The Spanking Debate - FamilyEducation

The Spanking Debate

Parents speak out about spanking.

Do you believe in spanking as a form of discipline? Does it build character and teach respect? Or does it teach kids that violence is the way to solve problems? See what parents are saying about spanking, then tell us what you think.


We do spank our child, but only when it's necessary. We use time-outs, or other non-physical punishments first and if the behavior or situation isn't corrected, then we'll spank her, but only on her bottom. We tell her if she doesn't behave she will get a spanking -- so it's her choice to correct her behavior or take the spanking. For the most part, time-outs work sufficiently. But I do believe that a spanking now and then, if deserved, is okay.

-- Heidi1969

I use spanking only as a very last resort and never more than two or three whacks. Spanking loses its effectiveness if it's done every time a child does something that he shouldn't do. It's better to yank privileges away. Make sure the privileges are related to the wrong deed/behavior. For example, riding a bike in the street should result in revoking bike privileges for a certain amount of time. After the punishment is over, parents should ask their children to talk about it.

-- Sagtodd

I used to think that spanking was absolutely wrong. Because I was beaten regularly myself as a child, I vowed never to hit my children. I think I was wrong. I'm not for wholesale beating -- or even light spanking, for that matter -- as an answer to everything, but I do think spanking has its uses. Sometimes when I look at the spoiled rotten kids of today (not just my own), there are times when I think it could hurt a lot more not to spank. But parents should never spank (or discipline in any other way) when angry. Stop, cool down first, and then act appropriately.

-- Marlboro Man

I believe that each and every child is different. Parents should take that into consideration when deciding on their choice of discipline. Some children do no not respond to time-outs, grounding, reasoning or whatever. We should use our best judgment, based on the seriousness of the misbehavior, the child's personality, and character. I believe in spanking as a last resort and not as the primary choice of discipline.

-- Chesney

Spanking, to me, is okay if the child is intolerable, but a parent needs to know the difference between spanking and beating! Also, spanking shouldn't be the only form of discipline enforced on a child. You don't want the child to grow up fearing his parent(s).


I don't condone child abuse but a slap on the butt or hand does admonish bad behavior.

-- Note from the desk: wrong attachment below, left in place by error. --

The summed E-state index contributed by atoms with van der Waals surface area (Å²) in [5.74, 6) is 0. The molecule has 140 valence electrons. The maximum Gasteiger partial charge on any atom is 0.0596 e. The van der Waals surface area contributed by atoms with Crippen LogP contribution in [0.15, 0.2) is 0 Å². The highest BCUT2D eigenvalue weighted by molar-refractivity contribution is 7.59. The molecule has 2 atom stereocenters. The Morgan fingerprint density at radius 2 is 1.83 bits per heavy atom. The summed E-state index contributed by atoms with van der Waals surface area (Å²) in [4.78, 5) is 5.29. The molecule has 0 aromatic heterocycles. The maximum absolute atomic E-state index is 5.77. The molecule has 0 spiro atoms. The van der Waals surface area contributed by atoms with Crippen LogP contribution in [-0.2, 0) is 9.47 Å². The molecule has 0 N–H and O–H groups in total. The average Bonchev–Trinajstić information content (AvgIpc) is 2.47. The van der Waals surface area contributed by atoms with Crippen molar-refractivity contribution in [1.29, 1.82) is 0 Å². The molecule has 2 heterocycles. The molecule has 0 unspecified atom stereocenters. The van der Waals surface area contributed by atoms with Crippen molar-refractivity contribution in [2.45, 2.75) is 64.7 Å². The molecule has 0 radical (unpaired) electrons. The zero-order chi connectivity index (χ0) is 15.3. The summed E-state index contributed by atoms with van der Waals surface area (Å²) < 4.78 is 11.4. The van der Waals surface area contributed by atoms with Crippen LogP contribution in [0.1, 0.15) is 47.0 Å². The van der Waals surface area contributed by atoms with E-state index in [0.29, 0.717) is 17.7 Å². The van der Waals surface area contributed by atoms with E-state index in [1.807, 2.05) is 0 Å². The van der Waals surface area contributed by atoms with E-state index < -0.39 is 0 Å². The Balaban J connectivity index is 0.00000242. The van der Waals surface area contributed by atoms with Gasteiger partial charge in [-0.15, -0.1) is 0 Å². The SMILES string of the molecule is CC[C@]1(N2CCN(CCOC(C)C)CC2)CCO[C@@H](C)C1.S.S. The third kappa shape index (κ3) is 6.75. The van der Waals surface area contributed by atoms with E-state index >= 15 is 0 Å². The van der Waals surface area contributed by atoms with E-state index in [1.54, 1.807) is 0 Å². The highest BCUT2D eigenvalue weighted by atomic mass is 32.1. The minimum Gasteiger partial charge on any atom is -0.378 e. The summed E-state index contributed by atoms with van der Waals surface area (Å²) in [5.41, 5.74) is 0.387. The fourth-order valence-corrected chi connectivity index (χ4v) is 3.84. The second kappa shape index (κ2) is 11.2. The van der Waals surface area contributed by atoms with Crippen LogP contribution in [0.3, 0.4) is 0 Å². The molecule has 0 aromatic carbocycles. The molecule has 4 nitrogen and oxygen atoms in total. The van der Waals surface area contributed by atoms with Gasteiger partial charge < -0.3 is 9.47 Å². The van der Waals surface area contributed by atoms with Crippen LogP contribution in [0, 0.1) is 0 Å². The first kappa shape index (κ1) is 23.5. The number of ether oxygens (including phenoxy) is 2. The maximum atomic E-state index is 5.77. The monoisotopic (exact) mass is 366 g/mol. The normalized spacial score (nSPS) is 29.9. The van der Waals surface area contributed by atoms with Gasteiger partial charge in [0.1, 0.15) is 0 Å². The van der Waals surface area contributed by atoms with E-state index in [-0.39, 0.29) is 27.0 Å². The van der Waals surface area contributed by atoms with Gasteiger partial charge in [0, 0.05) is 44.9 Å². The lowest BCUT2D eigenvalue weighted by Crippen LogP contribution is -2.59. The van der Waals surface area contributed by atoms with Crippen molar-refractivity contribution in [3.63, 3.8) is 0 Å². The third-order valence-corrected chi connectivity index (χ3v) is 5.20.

-- bcinc


It's never right for a bigger and stronger person to inflict pain on a small child, especially the child who looks to you for protection and love. Children remember being struck. NEVER strike your children or anyone else EVER!

-- Idenuciao

Spanking is a cop out! There are better ways to teach a child. Children learn as they grow, and sometimes they do forget things. As a parent you don't follow all the rules all the time, do you? Kids are going to screw up, just like you do. Talking gets more results than hitting or screaming. If you talk to kids, they might be more understanding of where you're coming from. Remember, kids are people -- they need guidance, not brutality!

-- Connie Michelle Holt

Spanking is always wrong. Spanking doesn't deter kids from doing the wrong thing, it only makes them more likely to be abusive to others.

-- Barbra

I have three children: a teenager, an eight-year-old, and a baby just seven months old. I've had lots of time and space between children to think about discipline. Spanking and using physical force only teaches your children that when you're upset with someone, it's okay to be physical. A child loses self-esteem every time he's spanked and also learns fear. One day, your child doesn't fear you anymore. What lessons did you teach?

As parents, our job is to teach, and to love. Sure I harp and sometimes even yell if I'm really mad, but later on, I call my child in, and I say, "I want to talk to you." We sit down and have a very deep conversation. Even if the talk doesn't go anywhere and your children act up a little, they'll respect you for taking the time to work it out with them. They learn to like to talk things out. This shows them how they should handle real problems in the world.

-- Foreverbusyme

Why not take the time to talk and explain to children the reason(s) why we don't approve of whatever it was that they did wrong? What do you teach kids by hitting them? Time-outs give children time to think about how to take responsibility for their actions.